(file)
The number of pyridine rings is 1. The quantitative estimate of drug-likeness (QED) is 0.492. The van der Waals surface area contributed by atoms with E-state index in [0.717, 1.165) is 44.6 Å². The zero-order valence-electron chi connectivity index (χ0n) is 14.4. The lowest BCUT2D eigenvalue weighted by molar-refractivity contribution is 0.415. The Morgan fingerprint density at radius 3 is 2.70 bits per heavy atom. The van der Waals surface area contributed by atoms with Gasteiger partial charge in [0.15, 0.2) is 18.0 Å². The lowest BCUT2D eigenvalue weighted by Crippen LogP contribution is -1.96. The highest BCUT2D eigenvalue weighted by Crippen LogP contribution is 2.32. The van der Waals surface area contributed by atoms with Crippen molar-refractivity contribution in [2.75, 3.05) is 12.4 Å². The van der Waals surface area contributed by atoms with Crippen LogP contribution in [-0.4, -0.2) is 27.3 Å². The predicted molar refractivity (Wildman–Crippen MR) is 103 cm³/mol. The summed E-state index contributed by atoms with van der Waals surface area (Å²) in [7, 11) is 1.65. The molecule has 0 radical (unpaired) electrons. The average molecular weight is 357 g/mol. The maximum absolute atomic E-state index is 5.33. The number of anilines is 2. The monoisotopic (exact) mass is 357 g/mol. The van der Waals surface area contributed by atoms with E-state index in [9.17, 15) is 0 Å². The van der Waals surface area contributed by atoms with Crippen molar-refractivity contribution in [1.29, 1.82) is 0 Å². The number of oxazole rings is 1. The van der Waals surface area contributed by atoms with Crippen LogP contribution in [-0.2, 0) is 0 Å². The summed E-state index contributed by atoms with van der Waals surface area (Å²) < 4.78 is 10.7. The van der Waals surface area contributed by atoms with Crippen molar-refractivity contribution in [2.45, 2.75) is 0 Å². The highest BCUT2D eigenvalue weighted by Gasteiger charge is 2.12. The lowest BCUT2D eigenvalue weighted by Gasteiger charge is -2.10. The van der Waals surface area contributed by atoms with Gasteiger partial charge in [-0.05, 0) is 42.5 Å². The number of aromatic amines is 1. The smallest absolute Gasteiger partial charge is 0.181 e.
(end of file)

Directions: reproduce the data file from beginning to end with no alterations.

The number of pyridine rings is 1. The quantitative estimate of drug-likeness (QED) is 0.492. The van der Waals surface area contributed by atoms with E-state index in [0.717, 1.165) is 44.6 Å². The zero-order valence-electron chi connectivity index (χ0n) is 14.4. The lowest BCUT2D eigenvalue weighted by molar-refractivity contribution is 0.415. The Morgan fingerprint density at radius 3 is 2.70 bits per heavy atom. The van der Waals surface area contributed by atoms with Gasteiger partial charge in [0.15, 0.2) is 18.0 Å². The lowest BCUT2D eigenvalue weighted by Crippen LogP contribution is -1.96. The highest BCUT2D eigenvalue weighted by Crippen LogP contribution is 2.32. The van der Waals surface area contributed by atoms with Crippen molar-refractivity contribution in [2.75, 3.05) is 12.4 Å². The van der Waals surface area contributed by atoms with Crippen LogP contribution in [-0.4, -0.2) is 27.3 Å². The predicted molar refractivity (Wildman–Crippen MR) is 103 cm³/mol. The summed E-state index contributed by atoms with van der Waals surface area (Å²) in [7, 11) is 1.65. The molecule has 0 radical (unpaired) electrons. The average molecular weight is 357 g/mol. The maximum absolute atomic E-state index is 5.33. The number of anilines is 2. The monoisotopic (exact) mass is 357 g/mol. The van der Waals surface area contributed by atoms with E-state index in [9.17, 15) is 0 Å². The van der Waals surface area contributed by atoms with Crippen molar-refractivity contribution in [1.29, 1.82) is 0 Å². The number of oxazole rings is 1. The van der Waals surface area contributed by atoms with Crippen LogP contribution in [-0.2, 0) is 0 Å². The summed E-state index contributed by atoms with van der Waals surface area (Å²) < 4.78 is 10.7. The van der Waals surface area contributed by atoms with Crippen molar-refractivity contribution in [2.45, 2.75) is 0 Å². The highest BCUT2D eigenvalue weighted by Gasteiger charge is 2.12. The lowest BCUT2D eigenvalue weighted by Gasteiger charge is -2.10. The van der Waals surface area contributed by atoms with Gasteiger partial charge in [-0.05, 0) is 42.5 Å². The number of aromatic amines is 1. The smallest absolute Gasteiger partial charge is 0.181 e.